Wednesday, May 18, 2011

Is the medium the message in jazz?

To what extent does the medium through which we listen to jazz affect the way we appreciate/learn/remember it?

I'm a 'CD-generation' jazz listener. I'm used to having complete sets of this or that, with alternate takes included, all accompanied by detailed booklets by verbose jazz scholars. When I was a teenager, I consumed music at an alarming rate - five or more CDs purchased in one go, each with around twenty tracks, would last me a week or two. That's a hundred tracks, or fifty 78 rpm records' worth of music.

My older musician buddies would proudly tell me of the excitement returning from the record store with a new 78. Just two tracks, to be played over and over again. And you'd have to wait for the records you wanted. Completing a set meant a tireless search, rather than a single purchase.

So what does all this do to a developing musician? Have I been helped or hindered by CDs? I don't know. An interesting thing happened to me late last year though; I finally obtained a proper record player, a 1960s valve radiogram, with which to play the collection of LPs and 78s I'd (almost unwillingly) amassed. Going through the process of choosing each 78 after another, I realised how similar this process is to choosing the next YouTube clip. In fact, many of the YouTube clips I watch include video of the actual record spinning!

How strange it is that we use new technology to film old technology, all in the pursuit of music that is decades-old. This aging music sounds fresh and exciting to me, regardless of the medium.

Amazing Louis Armstrong footage

Here's some great footage of Louis Armstrong from the early 1950s. While he is almost certainly miming, the quality and uninterrupted nature of the footage makes it especially valuable.

Tuesday, May 17, 2011

Earl Hines & His Orchestra - Blue Drag

I haven't devoted much listening time to the Earl Hines band of the early/mid 1930s, and I'm definitely enjoying addressing this oversight. There are several excellent players in the band, including one of my favourite reedmen, Omer Simeon.

Here's a great arrangement of Blue Drag - dancers in the 1930s must have enjoyed this rhythmic groove.

Frank Teschemacher with Eddie Condon's Quartet

Clarinet/saxophone player Frank Teschemacher lived an even shorter life than his idol Bix Beiderbecke, dying in a car accident shortly before his 26th birthday. His phrasing and attack still sound fresh and inspiring to me.

Here are two of my favourite 'Tesch' recordings, with Eddie Condon's Quartet. As well as red hot clarinet and alto sax, we hear stomping piano from Joe Sullivan and the sort of drumming from Gene Krupa that proves he was more than just a showman. Eddie Condon plays the banjo with admirable drive, and does his best in the vocals department!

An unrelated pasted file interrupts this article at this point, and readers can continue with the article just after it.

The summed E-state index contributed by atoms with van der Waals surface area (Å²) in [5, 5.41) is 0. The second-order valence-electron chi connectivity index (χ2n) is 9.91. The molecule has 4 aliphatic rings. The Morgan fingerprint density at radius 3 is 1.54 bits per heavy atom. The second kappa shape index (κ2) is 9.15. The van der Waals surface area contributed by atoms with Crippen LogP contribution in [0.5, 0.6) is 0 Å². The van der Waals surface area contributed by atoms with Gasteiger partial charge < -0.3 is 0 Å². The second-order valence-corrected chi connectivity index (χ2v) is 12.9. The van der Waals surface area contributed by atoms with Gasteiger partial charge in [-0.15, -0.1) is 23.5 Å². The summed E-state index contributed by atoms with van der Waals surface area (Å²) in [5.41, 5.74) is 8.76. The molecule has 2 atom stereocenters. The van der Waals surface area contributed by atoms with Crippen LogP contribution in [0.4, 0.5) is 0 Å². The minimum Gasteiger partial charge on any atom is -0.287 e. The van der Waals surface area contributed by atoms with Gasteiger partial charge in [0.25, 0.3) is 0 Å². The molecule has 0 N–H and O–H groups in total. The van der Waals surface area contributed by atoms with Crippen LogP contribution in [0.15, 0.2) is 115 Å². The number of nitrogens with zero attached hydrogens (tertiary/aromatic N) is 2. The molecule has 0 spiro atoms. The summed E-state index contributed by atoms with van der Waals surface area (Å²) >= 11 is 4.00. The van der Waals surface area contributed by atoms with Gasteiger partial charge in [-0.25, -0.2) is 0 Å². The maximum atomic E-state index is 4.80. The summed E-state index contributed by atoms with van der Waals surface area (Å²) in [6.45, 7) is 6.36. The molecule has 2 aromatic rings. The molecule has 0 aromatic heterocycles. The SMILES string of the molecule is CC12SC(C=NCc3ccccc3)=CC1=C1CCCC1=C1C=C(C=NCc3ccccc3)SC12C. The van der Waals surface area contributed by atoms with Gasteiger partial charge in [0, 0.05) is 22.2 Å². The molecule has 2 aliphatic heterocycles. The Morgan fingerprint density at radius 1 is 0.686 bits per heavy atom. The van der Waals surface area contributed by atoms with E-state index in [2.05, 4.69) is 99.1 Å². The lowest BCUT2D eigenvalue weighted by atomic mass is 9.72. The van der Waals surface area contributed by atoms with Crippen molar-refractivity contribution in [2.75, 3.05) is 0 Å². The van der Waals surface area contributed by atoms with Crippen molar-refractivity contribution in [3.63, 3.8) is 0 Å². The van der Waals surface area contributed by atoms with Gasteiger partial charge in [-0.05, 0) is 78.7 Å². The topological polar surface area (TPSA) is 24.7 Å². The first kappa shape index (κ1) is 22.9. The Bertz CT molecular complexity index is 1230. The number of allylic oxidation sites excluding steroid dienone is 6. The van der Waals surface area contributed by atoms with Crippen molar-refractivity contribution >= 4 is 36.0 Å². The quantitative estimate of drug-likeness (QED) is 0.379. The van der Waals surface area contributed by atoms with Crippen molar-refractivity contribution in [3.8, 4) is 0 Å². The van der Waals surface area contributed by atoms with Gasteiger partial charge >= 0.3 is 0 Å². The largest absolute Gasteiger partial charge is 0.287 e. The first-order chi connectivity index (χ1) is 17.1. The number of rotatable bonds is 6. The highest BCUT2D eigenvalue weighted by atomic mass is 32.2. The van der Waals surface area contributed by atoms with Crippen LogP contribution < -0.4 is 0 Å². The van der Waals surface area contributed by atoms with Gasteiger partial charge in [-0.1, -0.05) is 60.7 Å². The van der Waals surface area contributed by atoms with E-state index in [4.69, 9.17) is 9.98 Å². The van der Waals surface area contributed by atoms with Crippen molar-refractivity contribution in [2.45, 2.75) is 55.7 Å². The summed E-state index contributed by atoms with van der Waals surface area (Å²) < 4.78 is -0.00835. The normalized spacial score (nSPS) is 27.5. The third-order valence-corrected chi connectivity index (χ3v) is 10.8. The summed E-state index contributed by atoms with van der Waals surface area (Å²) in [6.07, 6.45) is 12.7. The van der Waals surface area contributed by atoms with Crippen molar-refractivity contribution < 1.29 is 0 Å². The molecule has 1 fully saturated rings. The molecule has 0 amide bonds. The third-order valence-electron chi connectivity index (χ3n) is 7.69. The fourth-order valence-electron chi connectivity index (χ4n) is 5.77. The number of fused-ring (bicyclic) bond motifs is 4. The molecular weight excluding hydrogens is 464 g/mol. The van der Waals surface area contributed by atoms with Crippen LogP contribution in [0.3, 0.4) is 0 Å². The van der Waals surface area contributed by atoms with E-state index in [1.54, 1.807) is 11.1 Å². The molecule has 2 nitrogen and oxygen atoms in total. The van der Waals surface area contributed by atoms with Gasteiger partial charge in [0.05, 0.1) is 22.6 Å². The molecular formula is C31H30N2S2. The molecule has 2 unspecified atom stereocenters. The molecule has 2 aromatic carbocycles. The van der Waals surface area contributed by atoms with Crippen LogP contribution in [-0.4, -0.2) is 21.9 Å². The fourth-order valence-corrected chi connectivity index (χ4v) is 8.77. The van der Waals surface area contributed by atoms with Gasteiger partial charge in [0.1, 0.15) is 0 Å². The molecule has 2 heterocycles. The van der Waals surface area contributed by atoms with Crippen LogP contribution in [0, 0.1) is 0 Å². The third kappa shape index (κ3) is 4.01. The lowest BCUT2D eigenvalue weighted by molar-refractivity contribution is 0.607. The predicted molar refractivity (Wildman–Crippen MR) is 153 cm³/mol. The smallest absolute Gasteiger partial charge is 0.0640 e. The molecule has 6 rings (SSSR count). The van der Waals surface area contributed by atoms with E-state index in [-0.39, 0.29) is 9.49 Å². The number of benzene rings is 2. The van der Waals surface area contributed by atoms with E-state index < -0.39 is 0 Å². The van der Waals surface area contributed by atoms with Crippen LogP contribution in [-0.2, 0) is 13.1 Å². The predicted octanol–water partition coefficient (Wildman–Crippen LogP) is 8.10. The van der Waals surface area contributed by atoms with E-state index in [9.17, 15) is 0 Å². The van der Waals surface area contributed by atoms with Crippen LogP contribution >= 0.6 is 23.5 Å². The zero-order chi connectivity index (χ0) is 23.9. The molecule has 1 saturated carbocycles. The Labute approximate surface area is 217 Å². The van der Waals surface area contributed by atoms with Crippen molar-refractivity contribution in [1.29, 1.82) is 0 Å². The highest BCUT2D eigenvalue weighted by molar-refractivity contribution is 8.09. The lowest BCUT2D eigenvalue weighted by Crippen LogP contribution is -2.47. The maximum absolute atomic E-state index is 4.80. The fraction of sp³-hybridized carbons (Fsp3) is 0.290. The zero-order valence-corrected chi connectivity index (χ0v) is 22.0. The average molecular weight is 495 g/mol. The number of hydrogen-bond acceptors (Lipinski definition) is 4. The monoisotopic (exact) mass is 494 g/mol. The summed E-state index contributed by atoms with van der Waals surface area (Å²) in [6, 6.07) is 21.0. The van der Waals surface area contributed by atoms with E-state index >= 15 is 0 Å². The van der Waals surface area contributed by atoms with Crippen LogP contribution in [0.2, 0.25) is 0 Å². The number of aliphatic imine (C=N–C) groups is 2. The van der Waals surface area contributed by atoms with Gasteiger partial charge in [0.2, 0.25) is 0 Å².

Saturday, May 14, 2011

Another version of 'Treat Me Like a Baby'

Here's another version of 'Treat Me Like a Baby', this time by Ben Selvin's Orchestra under the pseudonym 'Phil Hughes & His High Hatters'. This melody is a real 'ear worm' - it's been wiggling around in my head for days now.

Featured here is the incredibly prolific and polished crooner Harold 'Scrappy' Lambert. While Al Bowlly and Bing Crosby are probably better suited to modern tastes, Lambert deserves much more attention than he receives.

This particular version has been recorded from LP onto cassette, from cassette to my computer, and then been turned into a video, so please forgive the poor sound quality!

Jack Purvis - Rare Trumpet Solos

These two recordings ('Copyin' Louis' and 'Mental Strain at Dawn'), featured back to back in the one YouTube clip, are legendary trumpeter Jack Purvis' best recorded work. In them, Purvis exhibits fascinating phrasing and a glorious 'snappy' sound.

Like so many YouTube clips from Atticus70, the historic photos interact wonderfully with the music to bring back the atmosphere of a past era.

Wednesday, May 11, 2011

Howard Lanin's Ben Franklin Dance Orchestra

Continuing on my 'hot dance' rave from yesterday, here are two glorious records from Howard Lanin. I've been familiar with 'Melancholy Lou' for years, but 'Don't Wake Me Up, Let Me Dream' was introduced to me by US cornettist Andy Schumm on his recent trip to Australia.

This music is nuanced and infectious (musically speaking!), giving clear evidence of the value of 1920s popular music as opposed to so-called 'true' jazz. Had I been a jazz musician in the 1920s, I believe I would have been very happy playing in a dance band like this, not in the least affected by the musical claustrophobia allegedly suffered by jazz soloists constrained by larger groups (i.e. Bix with Paul Whiteman).

Tuesday, May 10, 2011

Sunny Clapp & His Band O'Sunshine - Treat Me Like A Baby

I rediscovered this pretty melody yesterday. A band I played with years ago used to play it, but it had entirely slipped from my mind until I began clattering through some old cassettes.

Impressive multi-instrumentalist Sunny Clapp (composer of 'Girl of my Dreams') seems to have found the perfect tempo, in my opinion - it's a delicate little melody, but the reasonably jaunty pace makes it sound, well, 'sunny'.

I love the vocal, so typical of its era. What about the lyrics though? Can we stomach a song nowadays that promotes the infantilisation of one's romantic partner? It depends as much on the prospective singer as the audience, I suspect.